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Why Social Proof is Important for Your Blog Posts

Published by Kenny NovakSocial Media • Posted March 25, 2017
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Social proof has been leveraged for as long as there have been people trying to sell items to a crowd, and crowds to buy them. Sometimes it’s blatant, overt, and other times it’s subtle. With internet marketing, it has simply become codified and easy to implement.

Think about it like this: you see two restaurants, both opening the same day. One of them has a line that loops around the block. The other is pretty much empty. They serve similar food, so which do you go visit?

Personally I’m a contrarian so I’d visit the empty one, but that’s more because I hate waiting in line more than I hate bad food. Most people are going to opt for the busy restaurant, under two assumptions. The first is that “that many people can’t be wrong.” The second is that the empty restaurant must be doing something wrong, otherwise it would have plenty of business as well.

If you port this idea to blogs, imagine Facebook follower counts. If two marketing blogs with similar content exist, which do you read? The post with 10 likes or the one with 300?

In reality, you can easily read both, and in fact the smaller one might be better, you just wouldn’t have known about it without all of the shares social proof can bring.

Why Social Proof?

Think about your life. When you go to make a purchase – something moderate or large, like a computer part, a vehicle, or something similar – what do you do? Most people start by gathering information. They look up the various options available for that product, they read reviews for that product, they ask their friends about the product options. As of four years ago, 79% of customers read online reviews and trust them as much as personal recommendations.

Humans are social, herd animals. We trust each other to make good decisions, even though we probably shouldn’t. When we see a lot of people buying a product, we assume there’s something valuable about it.

Line of People

When most of the people buying that product leave positive reviews about it, we trust those reviews, and we’re more likely to buy that product ourselves.

As marketers, we can take advantage of this to get more people to convert. By showcasing how many people like our brands and products, we can make other people more likely to opt in.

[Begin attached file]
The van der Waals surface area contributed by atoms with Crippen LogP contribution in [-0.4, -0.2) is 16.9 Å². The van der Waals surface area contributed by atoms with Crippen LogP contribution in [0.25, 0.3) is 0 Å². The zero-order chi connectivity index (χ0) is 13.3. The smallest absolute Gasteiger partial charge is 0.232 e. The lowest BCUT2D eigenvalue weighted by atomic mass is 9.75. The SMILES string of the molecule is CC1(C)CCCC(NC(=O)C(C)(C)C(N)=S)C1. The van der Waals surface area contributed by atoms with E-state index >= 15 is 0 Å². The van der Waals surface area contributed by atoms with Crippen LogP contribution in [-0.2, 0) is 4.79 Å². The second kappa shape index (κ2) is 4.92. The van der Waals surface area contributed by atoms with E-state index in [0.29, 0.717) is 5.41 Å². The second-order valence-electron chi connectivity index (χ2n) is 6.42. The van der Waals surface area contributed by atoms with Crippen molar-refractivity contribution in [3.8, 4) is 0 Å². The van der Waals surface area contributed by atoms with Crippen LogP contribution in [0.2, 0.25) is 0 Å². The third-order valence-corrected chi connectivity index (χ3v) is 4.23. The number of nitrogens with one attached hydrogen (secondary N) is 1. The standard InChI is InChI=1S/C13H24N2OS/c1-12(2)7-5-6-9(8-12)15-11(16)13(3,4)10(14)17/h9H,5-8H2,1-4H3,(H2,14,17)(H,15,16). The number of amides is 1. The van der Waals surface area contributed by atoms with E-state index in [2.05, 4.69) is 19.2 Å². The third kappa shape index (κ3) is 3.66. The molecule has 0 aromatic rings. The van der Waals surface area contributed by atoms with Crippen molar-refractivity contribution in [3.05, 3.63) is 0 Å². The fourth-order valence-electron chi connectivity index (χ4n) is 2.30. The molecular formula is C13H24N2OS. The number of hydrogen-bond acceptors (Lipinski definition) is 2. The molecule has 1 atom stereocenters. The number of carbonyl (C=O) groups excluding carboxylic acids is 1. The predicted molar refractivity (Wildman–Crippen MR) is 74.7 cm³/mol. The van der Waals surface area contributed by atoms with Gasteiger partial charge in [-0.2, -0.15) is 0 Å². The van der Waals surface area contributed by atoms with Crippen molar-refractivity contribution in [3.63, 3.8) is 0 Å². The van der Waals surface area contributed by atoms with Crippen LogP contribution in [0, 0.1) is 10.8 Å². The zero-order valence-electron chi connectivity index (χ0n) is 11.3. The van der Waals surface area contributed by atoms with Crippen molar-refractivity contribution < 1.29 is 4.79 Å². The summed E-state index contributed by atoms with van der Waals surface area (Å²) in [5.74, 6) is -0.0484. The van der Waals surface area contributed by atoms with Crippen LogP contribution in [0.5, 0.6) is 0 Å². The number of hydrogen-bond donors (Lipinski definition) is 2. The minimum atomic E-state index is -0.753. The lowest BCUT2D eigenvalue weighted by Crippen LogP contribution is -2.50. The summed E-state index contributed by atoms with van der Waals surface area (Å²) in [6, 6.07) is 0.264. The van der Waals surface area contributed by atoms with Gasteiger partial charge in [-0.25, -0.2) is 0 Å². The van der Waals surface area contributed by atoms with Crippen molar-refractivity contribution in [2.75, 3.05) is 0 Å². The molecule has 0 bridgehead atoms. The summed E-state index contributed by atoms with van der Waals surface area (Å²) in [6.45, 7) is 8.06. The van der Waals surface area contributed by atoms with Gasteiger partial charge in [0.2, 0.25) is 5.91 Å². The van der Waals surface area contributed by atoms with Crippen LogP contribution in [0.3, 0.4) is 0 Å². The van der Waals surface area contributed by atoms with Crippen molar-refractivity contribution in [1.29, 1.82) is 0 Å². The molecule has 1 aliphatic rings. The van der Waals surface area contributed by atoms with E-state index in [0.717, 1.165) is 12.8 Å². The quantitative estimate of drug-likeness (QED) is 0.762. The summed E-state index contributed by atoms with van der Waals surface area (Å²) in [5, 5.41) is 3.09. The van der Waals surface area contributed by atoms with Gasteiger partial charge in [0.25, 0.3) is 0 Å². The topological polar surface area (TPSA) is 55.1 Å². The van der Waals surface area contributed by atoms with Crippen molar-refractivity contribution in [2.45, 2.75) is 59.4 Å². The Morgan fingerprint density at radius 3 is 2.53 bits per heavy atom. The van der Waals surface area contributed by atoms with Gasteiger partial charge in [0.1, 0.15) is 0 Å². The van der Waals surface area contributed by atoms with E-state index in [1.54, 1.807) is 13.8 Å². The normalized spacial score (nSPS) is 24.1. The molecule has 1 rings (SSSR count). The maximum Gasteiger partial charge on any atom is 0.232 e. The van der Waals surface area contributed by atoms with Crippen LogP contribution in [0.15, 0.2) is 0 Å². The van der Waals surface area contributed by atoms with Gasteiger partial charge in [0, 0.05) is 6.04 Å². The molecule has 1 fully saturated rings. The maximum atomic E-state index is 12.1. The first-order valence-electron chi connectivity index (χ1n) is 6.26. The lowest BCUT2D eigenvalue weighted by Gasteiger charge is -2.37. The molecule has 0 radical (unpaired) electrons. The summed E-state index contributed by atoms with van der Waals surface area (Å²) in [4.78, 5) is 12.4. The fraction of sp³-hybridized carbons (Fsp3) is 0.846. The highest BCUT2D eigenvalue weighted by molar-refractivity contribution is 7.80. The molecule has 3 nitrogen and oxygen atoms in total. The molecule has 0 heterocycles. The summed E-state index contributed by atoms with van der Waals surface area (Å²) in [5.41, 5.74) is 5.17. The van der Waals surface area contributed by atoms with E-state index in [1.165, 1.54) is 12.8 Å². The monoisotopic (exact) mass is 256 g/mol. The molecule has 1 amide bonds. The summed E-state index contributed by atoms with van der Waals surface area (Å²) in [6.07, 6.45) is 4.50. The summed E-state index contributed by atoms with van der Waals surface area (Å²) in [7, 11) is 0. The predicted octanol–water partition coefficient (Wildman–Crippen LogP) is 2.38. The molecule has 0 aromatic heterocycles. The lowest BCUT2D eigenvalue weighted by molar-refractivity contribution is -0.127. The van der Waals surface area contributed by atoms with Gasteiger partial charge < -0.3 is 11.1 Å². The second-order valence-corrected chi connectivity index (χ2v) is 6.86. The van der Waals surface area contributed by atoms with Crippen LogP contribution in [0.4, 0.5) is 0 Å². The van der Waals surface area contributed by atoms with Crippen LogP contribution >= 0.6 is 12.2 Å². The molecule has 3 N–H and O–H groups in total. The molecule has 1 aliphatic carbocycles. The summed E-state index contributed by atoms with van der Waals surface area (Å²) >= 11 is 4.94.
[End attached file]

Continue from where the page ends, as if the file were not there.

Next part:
The Five Types of Social Proof

Social proof is the wisdom of the herd, but it can be divided amongst different categories. You’ve seen them all, I’m sure.

Five Types Social Proof

1: Friends and Family. This is the social proof of direct recommendations from friends, family, and anyone close enough to you that you trust their opinions over those of a stranger. Facebook loves to leverage this by showing you which if your friends have liked a page you’re looking at.

2: Bulk Wisdom. This is the social proof of the sheer quantity of people who have purchased or used a product. McDonalds made this famous with their counter of people served – long in the billions – but it’s common everywhere. Every website that displays the number of visitors to their site with a hit counter is leveraging this kind of social proof.

3: User Proof. This is small-scale social proof from individuals. These are the reviews of products you see on Amazon, primarily. It can be anything from a simple review to a case study or video of personal experience with the product. In this case it’s not bulk that lends trust to the proof, it’s the earnest honesty of the review.

4: Celebrity Proof. This is the same as user proof, but the user in question is a celebrity, someone famous. This is why so many commercials for services and products on TV pay for celebrity endorsements. People who want to be more like their favorite celebrities will trust those endorsements and buy those products.